View Full Version : Schneider Technika Super Angulon 165mm f8

tim atherton
3-Jan-2004, 21:25
Anyone know anything about the (funny looking...) shutters that these came in (at one time, anyway - late 50's early sixties)?

Ernest Purdum
4-Jan-2004, 07:08
Tim, I guees you are talking about the "Compound" shutters made by Friedrich Deckel, the Compur people. The Compound was a pneumatic shutter, controlled by the little cylinder behind the speed dial. For some reason, Deckel didn't want to make a clockwork shutter in the larger sizes. They were a hybrid design, requiring cocking for the instantaneous settings, but not for bulb and time. Sometimes they are injured by somebody trying to force them to cock when in a bulb or time setting. Aside from this, their manufacture was of very high quality and as a result they are quite reliable. They usually respond very well to routine cleaning. The timed speeds are less accurate than a clockork shutter at its best. You need to remember to wait a moment after cocking for the air pressure to equalize or the speed will be too short. I suspect that at very high altitude you might find timed speeds short, also.

Later, they were replaced by the Electronic 5FS. This was a much more advanced shutter than anything available for LF since. It gave really precise timing with a maximum duration of 32 seconds, if I remember correctly. There was a remote control. Unfortunately, they were priced very high (even though resistors and capacitors are much cheaper than precision clockwork gears). They did not sell well and were soon discontinued. Today, finding one working well would be great, but they are no longer supported and I don't know of any repairman willing to have anything to do with them.

Bob Salomon
4-Jan-2004, 09:11
"Friedrich Deckel, the Compur people"

Originally there was the LInhof shutter made by Valetin Linhof in Bavaria. He later decided to make the world's first all metal folding view camera with an adjustable back. So he sold his shutter business to his partner - Fredrich Deckel. Deckel then manufactured the shutter in Bavaria and at some point began the Compur name for the shutter. Later Deckel became part of the Zeiss Trust and Prontor/Compur were the shutters that they manufactured.

The Prontor works kept up the manufacturing of the Compur, Pronor Professional, Prontor Magnetic and Prontor Press shutters for photography into the 90's at which time all production was ended for lens shutters.

Prontor Werke still manufactures Prontor Magnetic industrial shutters one of which is being adapted to become a 3rd modern electronic shutter for camera lenses to take its' place beside the Rollei Linear Motor Shutter and the Horseman ISS shutter. Both Linhof and Schneider will offer control boxes for this Prontor Magnetic shutter so Linhof is going full circle from the inventor of what became the Compur family of shutters to the latest electronic shutter using the last shutter still available from Prontor Werke for large format lenses.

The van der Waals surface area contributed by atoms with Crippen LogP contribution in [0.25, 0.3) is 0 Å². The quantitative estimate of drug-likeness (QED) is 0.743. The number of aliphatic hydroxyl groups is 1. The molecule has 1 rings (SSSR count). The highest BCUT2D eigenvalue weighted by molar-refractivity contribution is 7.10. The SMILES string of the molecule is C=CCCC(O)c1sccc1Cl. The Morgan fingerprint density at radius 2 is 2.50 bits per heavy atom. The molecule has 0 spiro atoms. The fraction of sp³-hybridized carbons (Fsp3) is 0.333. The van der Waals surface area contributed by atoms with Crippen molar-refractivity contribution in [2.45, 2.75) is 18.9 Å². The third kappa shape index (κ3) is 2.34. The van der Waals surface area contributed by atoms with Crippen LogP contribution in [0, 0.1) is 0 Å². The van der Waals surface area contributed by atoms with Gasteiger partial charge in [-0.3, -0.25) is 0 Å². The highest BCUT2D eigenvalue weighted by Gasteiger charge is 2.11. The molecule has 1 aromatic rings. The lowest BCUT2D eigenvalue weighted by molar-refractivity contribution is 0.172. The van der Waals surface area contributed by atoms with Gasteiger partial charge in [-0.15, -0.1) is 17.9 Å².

tim atherton
4-Jan-2004, 10:06
It's not a copound hsutter

Bob - any idea of the shutter (of course I ahven't got the lens yet so I'm going by a photo I'll try and post).

It's the Super Angulon - normally these seem to come with soemthing like a Copal 3 - sticking out like the rings of saturn from the waist of the lens.

This seems to almost fit within the thickness of the waist of the lens (a bit wider) and as it has no top or bottom suface, just the outer edge, all the controls etc are around this outer edge

Some kind of Compur?

tim atherton
4-Jan-2004, 10:10

Bob Salomon
4-Jan-2004, 11:38
The Linhof Camera Story - Second Edition, pictures a Kardan B 5x7 from the side with a lens with that shutter on page 73. No information is given on the lens or the shutter. No other info is given but I probably can find something else when we return to the office tomorrow.

tim atherton
4-Jan-2004, 11:59
Never thought of that - my "Linhof" Large Fromat Photogoraphy book from 1973 by Grossbild Technik has a picture of one, but it doesn't seem to have anything about the shutter in the following section on shutters. But looking at the design and palcing of the knobs it looks like some form of Compur - Compur III?

Leonard Robertson
4-Jan-2004, 12:40
Tim - I dug out my mid-1960s Schneider brochure which lists both Angulons and f8 Super Angulons (it must pre-date the f5.6 SAs). It gives the "Shutter Height" for the 165mm and 210mm SA as 1. For 75mm, 90mm, and 121mm SA it is 0, and for 47mm and 65mm SA it is 00. I am assuming the numbers refer to Compur shutter sizes. In the January 1968 Burleigh Brooks prices list that came with this brochure, the "Shutter Size" is the same as above , except the 121mm is shown as "0 spec." and the 165mm and 210mm are shown as "1 spec.". If "spec." is an abreviation for Special, there must have been something different about these shutters, maybe the controls, maybe the thread size. This 1968 price list does show f5.6 Super Angulons. The only Schneider lenses shown available in Compound shutters were the 210mm, 240mm, and 300mm f4.5 Xenars, and the 300mm and 360mm Symmars. Everything else is listed as coming in Compur or Prontor Press mechanical shutters, with some lenses available in Prontor or Compur Electronic shutters. What is the approx. outer diameter of your shutter?

Ole Tjugen
4-Jan-2004, 13:28
There were two different shutters used for these lenses; the "normal" sychro-Compur", and a special version modified for wide-angle lenses. These had all the controls around the edge, to make them easier to use when fitted with a narow-waisted lens. The product number for the special shutter was CS-1307-622, the "normal" Compur was CN-1307-000.

All this frm a 1962 Compur repair manual...